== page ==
Boats

Maestro 40

by Herb McCormick, Posted August 7, 2008
If you strolled the docks at the major East Coast sailboat shows last fall and thought you were seeing a higher-than-average number of good-looking new designs from Scandinavian builders, you were. Among the ranks of that swelling Nordic fleet was a mid-size performance cruiser called the Maestro 40, created by one of the true deans of Northern European naval architects, Eivind Still. The

Hanse 430e

by Sail Staff, Posted August 6, 2008
Once the term “mid-size cruiser” was used to describe boats from 30 to 35 feet, but many of today’s popular “mid-size” boats are larger. The new 43-foot Hanse 430 is performance oriented, as might be expected; it was designed by Judel/Vrolik, designer of Alinghi’s America’s Cup boats. As I found during my test sail in Miami, the 430e (epoxy) is a quick cruiser rather than a racer.

Tartan 4300

by Sail Staff, Posted August 6, 2008
Legend has it that back in the day, Charlie Britton, founder of Tartan Yachts, once fired a .45 at one of his boats to show that it was "bulletproof." Designed by Sparkman & Stephens, the first Tartans were popular boats early in the fiberglass era. Tim Jackett, fresh out of school, came to work on the factory floor in 1974. Today he's CEO and in-house designer at Tartan (and at companion

Mah 36

by Bill Springer, Posted July 18, 2008
Fountaine Pajot’s new Mah 36 replaces the popular Athena 38 as the company’s entry-level boat. Since many cat builders have shied away from smaller cruising models, I was eager to see how the Mah could provide interior headroom and volume without looking top-heavy or sacrificing bridgedeck clearance. I was also interested in learning how or if the shorter waterline would

Pacific Seacraft 40

by Bill Springer, Posted June 13, 2008
The sturdy, traditionally styled offshore cruisers of Pacific Seacraft are part of the history of the fiberglass-boat industry. The company fell on hard times, however, and was sold last year. This is far from the first time a venerated brand has gone out of business, but Pacific Seacraft is being reborn, and in an unlikely place. Unlikely until you think about it.As the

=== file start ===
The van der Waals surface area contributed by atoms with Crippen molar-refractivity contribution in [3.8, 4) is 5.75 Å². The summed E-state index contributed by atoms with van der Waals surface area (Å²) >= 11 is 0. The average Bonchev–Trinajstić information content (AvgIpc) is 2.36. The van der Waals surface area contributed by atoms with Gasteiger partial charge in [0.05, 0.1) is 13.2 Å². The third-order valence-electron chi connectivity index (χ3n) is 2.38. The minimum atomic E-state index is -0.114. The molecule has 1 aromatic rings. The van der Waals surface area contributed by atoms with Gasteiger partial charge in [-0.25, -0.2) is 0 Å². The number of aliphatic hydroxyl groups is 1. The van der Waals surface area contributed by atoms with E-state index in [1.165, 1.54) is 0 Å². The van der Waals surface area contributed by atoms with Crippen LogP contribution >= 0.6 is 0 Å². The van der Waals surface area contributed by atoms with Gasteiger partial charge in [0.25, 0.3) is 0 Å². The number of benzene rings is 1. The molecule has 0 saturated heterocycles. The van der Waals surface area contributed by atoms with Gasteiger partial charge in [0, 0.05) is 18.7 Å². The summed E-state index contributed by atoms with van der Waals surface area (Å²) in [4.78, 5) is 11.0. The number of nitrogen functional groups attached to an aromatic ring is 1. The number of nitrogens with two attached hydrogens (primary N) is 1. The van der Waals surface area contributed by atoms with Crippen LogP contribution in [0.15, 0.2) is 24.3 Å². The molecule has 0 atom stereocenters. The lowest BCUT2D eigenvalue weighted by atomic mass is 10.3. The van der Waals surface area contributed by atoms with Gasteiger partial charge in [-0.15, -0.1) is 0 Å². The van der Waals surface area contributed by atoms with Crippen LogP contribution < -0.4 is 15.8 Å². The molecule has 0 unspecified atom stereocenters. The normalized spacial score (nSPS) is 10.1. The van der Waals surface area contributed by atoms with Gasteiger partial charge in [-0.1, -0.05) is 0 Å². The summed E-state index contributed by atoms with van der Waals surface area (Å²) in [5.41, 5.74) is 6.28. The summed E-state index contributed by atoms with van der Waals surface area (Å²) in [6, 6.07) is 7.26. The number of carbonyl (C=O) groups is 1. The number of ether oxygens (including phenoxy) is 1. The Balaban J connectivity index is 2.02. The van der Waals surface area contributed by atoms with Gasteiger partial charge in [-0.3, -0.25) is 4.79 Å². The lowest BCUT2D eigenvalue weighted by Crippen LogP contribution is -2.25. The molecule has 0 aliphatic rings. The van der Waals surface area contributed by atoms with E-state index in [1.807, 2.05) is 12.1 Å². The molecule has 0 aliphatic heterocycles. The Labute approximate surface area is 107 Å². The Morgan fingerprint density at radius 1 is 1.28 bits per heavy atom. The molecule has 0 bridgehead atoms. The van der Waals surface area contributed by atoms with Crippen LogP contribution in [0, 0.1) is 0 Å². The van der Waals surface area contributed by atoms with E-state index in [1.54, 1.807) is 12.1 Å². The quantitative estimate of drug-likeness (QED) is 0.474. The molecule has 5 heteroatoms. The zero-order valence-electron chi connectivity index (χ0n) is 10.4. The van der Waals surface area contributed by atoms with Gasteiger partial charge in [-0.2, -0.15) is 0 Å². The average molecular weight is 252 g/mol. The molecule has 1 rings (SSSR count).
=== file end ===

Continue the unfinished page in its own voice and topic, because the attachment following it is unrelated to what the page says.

Beneteau 46

by Tom Dove, Posted May 27, 2008
Beneteau boats keep getting better looking while retaining the consistent quality and good finish that keep owners coming back as they move up in size. The new 46 could be an “ultimate boat” for many sailors who have experience in smaller vessels and are now looking for a stylish, fast, spacious boat that they can continue to sail into their retirement

Catalina 320 MK II

by Tom Dove, Posted May 20, 2008
Catalina boats typically have long production runs, and Catalina is more likely to tweak and update a boat than to totally redesign it. After building 1,039 Catalina 320s since 1993, with few changes other than offering a shallower wing keel about halfway through the production run, the company decided it was time to bring this popular vessel solidly into the new century.The

Shannon 53 HPS

by Bill Springer, Posted May 19, 2008
In a way, all sailboats that have an engine are hybrid-power sailers, but the Shannon 53 HPS is touted as the first motorsailer to maximize all three of these desirable elements: sailing, powering, and accommodation.There may be motorsailer builders who disagree with that claim to be the first, but it doesn't take away from the fact that the boat is capable of

King 40

by Bill Springer, Posted April 15, 2008
The King 40 is designed to be a true dual-purpose cruiser/racer, effective at racing offshore and around the cans as well as comfortable enough for family cruising. The deck plan was developed to allow plenty of room for a racing crew, but there are also comfortable places to sit in cruising mode. The lead bulb/narrow chord keel and high-aspect rudder should combine to provide

Atlantic Sails Again

by Charles Mason, Posted March 26, 2008
A replica of the famous three-masted schooner Atlantic was launched last month from the Van der Graaf boatyard in Holland. The first Atlantic was designed by William Gardner, a partner in the legendary design firm of Gardner & Cox, for Wilson Marshall, heir to a railroad fortune and a member of the New York Yacht Club.The schooner was built at the Townsend &
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